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About Cherry128

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  • Birthday 04/01/1978
  1. See other posts... It's rated for 1500lbs. 1000lbs is perfectly fine in all conditions. As with any trailer, make sure you have at least 10% tongue weight. The rear suspension is fine even with 1500lbs. On a modern car modifying the rear suspension for towing is idiotic... this isn't a 1980 Chevy Caprice. You can purchase a bolt on Class I hitch for aroun $80-100. A wiring kit can be found at any hardware store, Walmart or AutoZone for around $20. The wiring is pretty straight forward... easier with a voltmeter to identify the wires. As a novice DIY... figure 1 hour to install the hitch... 1 hour for the wiring. Remember 3 additonal adults and luggage can easily weigh 700+ lbs, so 1 person and a 1000lbs trailer is not that far off.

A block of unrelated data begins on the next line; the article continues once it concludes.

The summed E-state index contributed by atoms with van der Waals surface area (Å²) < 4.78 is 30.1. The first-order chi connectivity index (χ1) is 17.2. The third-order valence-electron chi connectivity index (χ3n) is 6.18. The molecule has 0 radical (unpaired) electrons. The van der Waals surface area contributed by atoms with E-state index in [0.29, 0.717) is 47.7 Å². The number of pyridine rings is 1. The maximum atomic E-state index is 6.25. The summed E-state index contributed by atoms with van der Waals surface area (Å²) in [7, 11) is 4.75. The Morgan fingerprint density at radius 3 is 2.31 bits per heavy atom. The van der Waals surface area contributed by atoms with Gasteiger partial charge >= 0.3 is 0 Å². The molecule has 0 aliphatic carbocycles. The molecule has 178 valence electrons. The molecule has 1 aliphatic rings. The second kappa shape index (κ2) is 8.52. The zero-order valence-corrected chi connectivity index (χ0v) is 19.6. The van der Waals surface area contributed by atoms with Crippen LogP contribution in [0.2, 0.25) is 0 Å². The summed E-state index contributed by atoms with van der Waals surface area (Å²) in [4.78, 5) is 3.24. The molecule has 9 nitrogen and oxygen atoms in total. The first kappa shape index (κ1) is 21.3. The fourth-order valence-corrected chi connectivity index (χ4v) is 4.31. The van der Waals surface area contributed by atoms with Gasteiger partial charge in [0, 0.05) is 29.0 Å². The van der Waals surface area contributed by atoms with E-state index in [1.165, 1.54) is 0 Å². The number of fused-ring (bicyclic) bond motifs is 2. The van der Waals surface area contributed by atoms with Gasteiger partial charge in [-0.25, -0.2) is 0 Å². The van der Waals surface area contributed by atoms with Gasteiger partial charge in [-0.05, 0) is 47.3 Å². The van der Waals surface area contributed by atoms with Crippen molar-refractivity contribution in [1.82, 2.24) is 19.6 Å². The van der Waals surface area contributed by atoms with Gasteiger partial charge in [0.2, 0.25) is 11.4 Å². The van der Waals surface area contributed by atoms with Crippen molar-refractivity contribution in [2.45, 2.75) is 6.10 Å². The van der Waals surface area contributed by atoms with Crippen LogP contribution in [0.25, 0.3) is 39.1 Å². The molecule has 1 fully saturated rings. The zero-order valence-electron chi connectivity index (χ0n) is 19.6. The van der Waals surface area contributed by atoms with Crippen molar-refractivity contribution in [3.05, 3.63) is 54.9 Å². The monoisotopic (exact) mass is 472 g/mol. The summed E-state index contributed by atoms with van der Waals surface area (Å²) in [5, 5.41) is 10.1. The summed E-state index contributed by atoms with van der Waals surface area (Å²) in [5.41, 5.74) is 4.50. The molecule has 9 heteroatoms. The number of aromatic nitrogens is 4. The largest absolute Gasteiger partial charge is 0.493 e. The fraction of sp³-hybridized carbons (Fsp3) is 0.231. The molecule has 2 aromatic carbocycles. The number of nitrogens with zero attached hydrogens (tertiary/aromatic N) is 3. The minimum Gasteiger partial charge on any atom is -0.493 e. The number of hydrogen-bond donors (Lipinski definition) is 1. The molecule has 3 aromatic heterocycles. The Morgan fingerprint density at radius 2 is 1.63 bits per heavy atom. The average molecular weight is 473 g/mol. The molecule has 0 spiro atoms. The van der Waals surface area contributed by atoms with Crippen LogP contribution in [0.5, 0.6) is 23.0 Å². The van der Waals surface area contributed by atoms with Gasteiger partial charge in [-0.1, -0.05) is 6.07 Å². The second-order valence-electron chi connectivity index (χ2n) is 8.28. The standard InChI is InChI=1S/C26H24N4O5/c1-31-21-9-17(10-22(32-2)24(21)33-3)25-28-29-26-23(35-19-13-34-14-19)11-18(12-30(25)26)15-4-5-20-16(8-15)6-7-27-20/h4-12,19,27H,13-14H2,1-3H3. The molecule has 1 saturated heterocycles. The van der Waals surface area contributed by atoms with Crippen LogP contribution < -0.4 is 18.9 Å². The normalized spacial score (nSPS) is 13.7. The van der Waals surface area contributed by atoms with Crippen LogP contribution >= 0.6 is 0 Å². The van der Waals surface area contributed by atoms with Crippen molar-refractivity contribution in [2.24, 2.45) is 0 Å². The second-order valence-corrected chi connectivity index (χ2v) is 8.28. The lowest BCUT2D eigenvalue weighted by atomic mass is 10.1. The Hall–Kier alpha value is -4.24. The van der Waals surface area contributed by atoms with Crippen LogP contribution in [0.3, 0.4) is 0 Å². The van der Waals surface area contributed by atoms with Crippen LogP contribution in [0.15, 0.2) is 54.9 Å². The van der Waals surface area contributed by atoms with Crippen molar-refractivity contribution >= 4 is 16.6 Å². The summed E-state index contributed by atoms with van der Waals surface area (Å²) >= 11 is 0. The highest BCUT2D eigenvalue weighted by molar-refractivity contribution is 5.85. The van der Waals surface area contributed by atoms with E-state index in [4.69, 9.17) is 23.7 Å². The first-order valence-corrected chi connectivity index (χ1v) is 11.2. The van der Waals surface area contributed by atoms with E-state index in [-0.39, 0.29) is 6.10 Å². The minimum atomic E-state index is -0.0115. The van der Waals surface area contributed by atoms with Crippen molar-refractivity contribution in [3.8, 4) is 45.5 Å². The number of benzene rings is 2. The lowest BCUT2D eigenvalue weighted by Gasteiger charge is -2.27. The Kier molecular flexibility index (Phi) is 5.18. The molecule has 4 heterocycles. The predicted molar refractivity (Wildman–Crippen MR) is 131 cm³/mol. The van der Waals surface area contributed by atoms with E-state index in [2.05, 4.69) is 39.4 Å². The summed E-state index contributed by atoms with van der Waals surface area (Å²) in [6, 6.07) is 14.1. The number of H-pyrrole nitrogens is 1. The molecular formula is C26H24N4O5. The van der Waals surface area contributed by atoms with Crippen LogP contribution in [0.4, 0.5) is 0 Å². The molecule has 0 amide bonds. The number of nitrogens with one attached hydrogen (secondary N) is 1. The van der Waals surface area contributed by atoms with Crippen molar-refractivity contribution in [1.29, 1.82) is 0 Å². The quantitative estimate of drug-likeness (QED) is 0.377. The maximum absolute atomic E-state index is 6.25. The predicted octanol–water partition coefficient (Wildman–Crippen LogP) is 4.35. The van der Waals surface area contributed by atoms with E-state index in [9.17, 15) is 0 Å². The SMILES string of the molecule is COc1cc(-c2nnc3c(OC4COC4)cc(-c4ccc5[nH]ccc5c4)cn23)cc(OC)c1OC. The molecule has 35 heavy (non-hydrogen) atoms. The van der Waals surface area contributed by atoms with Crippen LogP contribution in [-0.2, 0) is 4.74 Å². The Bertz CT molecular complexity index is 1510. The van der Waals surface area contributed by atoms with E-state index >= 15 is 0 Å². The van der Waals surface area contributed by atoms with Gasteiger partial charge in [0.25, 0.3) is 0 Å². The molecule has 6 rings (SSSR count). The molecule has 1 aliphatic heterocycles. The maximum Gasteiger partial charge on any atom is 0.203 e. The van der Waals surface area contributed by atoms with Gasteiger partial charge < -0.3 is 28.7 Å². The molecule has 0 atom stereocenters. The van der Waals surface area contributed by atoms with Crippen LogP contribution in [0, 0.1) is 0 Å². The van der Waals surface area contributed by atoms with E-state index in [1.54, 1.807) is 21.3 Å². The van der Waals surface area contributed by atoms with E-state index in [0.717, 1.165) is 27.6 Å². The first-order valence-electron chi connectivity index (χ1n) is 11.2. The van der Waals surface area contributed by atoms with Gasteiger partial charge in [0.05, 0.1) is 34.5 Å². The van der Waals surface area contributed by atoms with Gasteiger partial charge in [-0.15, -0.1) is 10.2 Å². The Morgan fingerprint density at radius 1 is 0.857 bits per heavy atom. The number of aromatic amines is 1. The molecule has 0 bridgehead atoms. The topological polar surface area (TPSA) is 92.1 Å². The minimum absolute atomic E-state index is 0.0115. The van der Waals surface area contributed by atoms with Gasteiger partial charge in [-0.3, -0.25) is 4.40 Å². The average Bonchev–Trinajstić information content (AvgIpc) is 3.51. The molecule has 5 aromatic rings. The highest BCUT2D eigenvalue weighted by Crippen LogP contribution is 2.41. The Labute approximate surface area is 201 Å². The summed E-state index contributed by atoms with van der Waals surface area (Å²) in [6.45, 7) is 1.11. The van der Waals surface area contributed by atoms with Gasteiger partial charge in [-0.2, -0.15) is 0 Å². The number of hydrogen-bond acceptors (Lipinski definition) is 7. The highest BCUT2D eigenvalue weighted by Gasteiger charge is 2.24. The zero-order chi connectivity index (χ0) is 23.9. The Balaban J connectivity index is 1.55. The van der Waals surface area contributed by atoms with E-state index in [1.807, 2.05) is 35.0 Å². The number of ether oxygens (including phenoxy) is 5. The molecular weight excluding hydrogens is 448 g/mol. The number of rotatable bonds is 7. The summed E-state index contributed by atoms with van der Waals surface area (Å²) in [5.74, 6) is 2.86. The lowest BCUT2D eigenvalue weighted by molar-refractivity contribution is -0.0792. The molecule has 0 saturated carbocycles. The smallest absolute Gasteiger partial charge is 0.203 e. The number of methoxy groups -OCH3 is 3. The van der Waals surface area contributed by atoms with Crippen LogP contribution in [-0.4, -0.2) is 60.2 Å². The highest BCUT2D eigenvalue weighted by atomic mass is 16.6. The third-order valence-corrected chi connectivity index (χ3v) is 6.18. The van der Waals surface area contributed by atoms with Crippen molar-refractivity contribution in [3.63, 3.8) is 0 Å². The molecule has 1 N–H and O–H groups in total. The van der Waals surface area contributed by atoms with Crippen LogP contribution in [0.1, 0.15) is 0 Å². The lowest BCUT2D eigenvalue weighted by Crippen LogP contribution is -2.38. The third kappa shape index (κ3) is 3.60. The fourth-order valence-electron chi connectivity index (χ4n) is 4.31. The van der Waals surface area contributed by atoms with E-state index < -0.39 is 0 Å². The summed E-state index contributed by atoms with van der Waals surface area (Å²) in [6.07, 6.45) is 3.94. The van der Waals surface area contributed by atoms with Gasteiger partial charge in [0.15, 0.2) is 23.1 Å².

2. The reasonable limit is 1000lbs IMO. Beyond that, it's a real workout for the engine and brakes. The clutch was never a problem if you drive smart... don't ride or slip the clutch. I once towed about 1500lbs (Toyota recommended limit) and it was fine until I got to any uphill grades on the freeway, then 4th was needed for even 70mph. I used a simple wiring kit on my corolla. I installed a more advanced kit on my Accord which uses a seperate power source for the trailer. I tied it into the aux. power circuit (cig lighter, etc). The lights seem a little brighter with this set-up. My Accord 2.4L 4 cylinder tows easier, but I still wouldn't tow over 1000lbs, and it's an automatic, so I have to pay attention and downshift out of O/D if the torque converter is staying unlocked up a incline to avoid overheating the tranny. The new 5 speed automatic on this car howver seems pretty good about staying locking up. I think you could tow 1000lbs fine also with a Corolla automatic, but you again would need ot pay attention ot the RPM's. IF hte torque converter stays unlocked, you should turn off O/D. Toyota trannies always seemed very ready ot unlock the torque converter. It was a problem on my parent's 2.2L '92 Camry that they used to tow a 1500lb (loaded) pop-up camper with. ON a side note... the '92 Camry easily out pulled the 1989 3.8L V6 Taurus wagon my parents had before that. "The recall machine" is the last American car my parents will ever own. It was a true F.O.R.D. (Fix Or Repair Daily). The tranny on that car couldn't handle it's own weight more or less a trailer. Bottom line, it depends on the overall set-up of the car. I had good results pulling 1000lbs with a '91 Toyota Tercel. It had a torquey motor, short gearing and a bullet proof engine and tranny. The brakes however made it fee like a locomotive... you work hard to build up head of steam and watch out... because she ain't stopping for nothing.